After-Hours Funding

One of the long-time tricks concerning campaign contributions is that at some point there is a final pre-election campaign-finance report -- which means that all contributions after that don't become public until after the election (when it's too late to matter, and journalists no longer care enough to look). So, you tend to get a lot of lobbyists and PACs and other shady characters waiting until after the last report to make their contributions; kind of an undercover dirty-money dump.

This has changed over the years, with ever-later reporting requirements. So, in our current US Senate race, the final "pre-primary" report covered everything through November 18. But, large contributions after that must be reported within 48 hours the rest of the way. And, even though Senate candidates still don't have to file any of these reports electronically, the FEC has gotten very good about scanning them in and posting them online, if you know where to look.

But old habits are hard to break -- and to be honest these "48 Hour Notice" reports often don't get much notice. And, since they're usually hand-written, the scanned-in reports are hard to search (or even read, sometimes).

So I guess what I'm saying is that maybe the lobbyists, PACs, and special interests who have been dumping money into the campaigns since November 18 just happen to be getting around to it late; or maybe they were deliberately waiting in hopes that nobody would notice.

The big recipient of this last-minute largesse has been Michael Capuano. He has reported $113,300 in contributions through 48 Hour Notices since November 18th. That includes $30,000 from PACs, including those from Covanta Energy, Biotechnology Induustry Organization, Johnson & Johnson, Northwest Mutual, MetLife, Millennium Pharmaceuticals, Insurance & Financial Advisors, UPS, and the American Federation of Teachers.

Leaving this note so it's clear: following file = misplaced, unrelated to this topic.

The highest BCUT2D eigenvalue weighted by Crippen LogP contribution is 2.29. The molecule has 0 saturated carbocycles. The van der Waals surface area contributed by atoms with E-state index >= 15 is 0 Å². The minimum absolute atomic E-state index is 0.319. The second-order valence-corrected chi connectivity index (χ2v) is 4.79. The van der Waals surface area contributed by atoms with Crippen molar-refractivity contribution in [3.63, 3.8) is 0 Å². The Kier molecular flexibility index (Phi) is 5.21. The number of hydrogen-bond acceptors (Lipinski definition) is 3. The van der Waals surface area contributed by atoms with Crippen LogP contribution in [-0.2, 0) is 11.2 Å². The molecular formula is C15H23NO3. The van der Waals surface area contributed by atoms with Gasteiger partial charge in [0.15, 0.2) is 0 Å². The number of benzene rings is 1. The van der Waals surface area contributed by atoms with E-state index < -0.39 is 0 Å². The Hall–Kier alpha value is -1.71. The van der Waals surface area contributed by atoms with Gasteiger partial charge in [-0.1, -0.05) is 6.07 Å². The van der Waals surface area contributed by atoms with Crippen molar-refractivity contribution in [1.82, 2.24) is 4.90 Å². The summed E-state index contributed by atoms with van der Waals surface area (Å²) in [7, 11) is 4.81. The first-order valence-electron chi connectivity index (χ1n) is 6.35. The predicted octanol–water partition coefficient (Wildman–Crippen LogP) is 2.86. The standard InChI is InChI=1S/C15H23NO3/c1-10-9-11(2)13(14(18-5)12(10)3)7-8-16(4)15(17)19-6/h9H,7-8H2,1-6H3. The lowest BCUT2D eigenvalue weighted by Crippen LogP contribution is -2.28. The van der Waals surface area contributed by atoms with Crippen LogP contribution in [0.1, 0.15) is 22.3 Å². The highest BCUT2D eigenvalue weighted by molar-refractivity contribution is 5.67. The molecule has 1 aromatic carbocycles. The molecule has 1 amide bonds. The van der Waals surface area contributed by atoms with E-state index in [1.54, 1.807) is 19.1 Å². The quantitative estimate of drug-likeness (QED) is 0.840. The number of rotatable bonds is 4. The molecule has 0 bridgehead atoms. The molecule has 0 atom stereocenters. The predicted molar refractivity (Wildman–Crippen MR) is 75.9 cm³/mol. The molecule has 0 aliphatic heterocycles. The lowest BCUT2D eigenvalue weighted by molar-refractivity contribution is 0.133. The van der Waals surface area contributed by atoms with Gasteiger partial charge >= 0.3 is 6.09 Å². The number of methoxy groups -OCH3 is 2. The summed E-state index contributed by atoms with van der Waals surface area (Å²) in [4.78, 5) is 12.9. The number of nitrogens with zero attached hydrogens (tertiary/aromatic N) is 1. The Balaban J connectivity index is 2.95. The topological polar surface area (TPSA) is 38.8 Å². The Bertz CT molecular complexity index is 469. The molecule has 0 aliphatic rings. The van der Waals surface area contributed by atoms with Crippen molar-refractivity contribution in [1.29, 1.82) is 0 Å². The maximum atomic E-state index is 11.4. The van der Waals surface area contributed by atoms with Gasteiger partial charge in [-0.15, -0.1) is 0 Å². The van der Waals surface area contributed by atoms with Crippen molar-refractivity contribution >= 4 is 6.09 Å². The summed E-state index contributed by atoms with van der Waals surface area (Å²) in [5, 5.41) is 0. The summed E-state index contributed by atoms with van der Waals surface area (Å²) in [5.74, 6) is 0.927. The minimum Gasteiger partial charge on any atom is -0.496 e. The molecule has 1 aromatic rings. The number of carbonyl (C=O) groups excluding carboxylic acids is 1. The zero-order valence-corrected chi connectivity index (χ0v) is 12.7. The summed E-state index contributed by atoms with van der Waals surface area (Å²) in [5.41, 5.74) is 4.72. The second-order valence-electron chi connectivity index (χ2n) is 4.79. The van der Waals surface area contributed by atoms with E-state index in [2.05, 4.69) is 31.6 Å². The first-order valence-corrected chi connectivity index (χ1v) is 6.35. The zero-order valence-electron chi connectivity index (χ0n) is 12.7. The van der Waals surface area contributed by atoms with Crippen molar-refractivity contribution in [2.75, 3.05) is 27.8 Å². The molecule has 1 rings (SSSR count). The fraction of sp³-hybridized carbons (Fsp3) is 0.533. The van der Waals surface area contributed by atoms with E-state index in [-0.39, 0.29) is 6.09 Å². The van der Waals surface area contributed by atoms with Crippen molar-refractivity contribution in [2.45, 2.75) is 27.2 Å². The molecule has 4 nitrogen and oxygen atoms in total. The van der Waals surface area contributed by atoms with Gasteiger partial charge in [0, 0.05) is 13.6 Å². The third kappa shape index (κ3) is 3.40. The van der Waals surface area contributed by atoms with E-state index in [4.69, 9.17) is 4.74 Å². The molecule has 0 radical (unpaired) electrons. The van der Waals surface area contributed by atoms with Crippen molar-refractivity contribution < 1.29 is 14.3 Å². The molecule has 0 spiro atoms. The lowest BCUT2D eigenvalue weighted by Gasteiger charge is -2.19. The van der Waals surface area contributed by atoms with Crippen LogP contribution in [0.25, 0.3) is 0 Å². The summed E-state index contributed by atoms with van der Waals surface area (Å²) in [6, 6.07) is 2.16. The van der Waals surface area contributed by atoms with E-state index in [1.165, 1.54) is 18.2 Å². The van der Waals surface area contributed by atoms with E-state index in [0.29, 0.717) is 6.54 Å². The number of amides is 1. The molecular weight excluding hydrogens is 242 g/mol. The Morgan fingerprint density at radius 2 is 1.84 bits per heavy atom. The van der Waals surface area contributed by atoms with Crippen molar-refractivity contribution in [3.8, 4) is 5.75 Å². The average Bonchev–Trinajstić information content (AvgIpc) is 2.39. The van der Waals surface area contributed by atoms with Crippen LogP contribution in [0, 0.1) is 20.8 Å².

Execs at Federal Realty Investment Trust, the developer of Assembly Square, have been big past contributors to Michael Capuano, but none had contributed to his Senate campaign until after November 18. Since then, $10,500. Another $6000 came in late from folks with Mintz Levin and its lobbying arm, ML Strategies (including honcho Robert Popeo, who previously contributed to Martha Coakley). 

Former state senate president -- and current lobbyist -- Robert Travaglini pitched in late, along with two other members of his firm. Senator John Kerry's 2004 field strategist Michael Whouley, and Theresa's son Christopher Heinz both did too. Among the big names from Boston business and finance circles are Richard Burnes (Charles River Associates co-founder); Felda Hardyman (Bessemer Venture Partners); estate planner David Coyle; Heather Campion (Citizens Bank),Thomas Glynn (Partners Health Care); Charles A. Baker (DLA Piper); and Democratic megadonor Dorothy Pizzella.

--EMILY's List and Planned Parenthood have started spending in support of Coakley, on mailers and phone banking. And now SEIU has jumped in with a $200,000+ radio ad buy for her. Has anyone heard it yet?

--Pagliuca has reported loaning another $1.25 million to his campaign since the last (pre-primary) finance report, bringing his total investment to around $6.65 million. It's time to start a "Healey Watch" -- counting down to see whether Pags will top the $9.4 million that Kerry Healey spent of her own money in losing the 2006 gunbernatorial race -- the current record for the Commonwealth.

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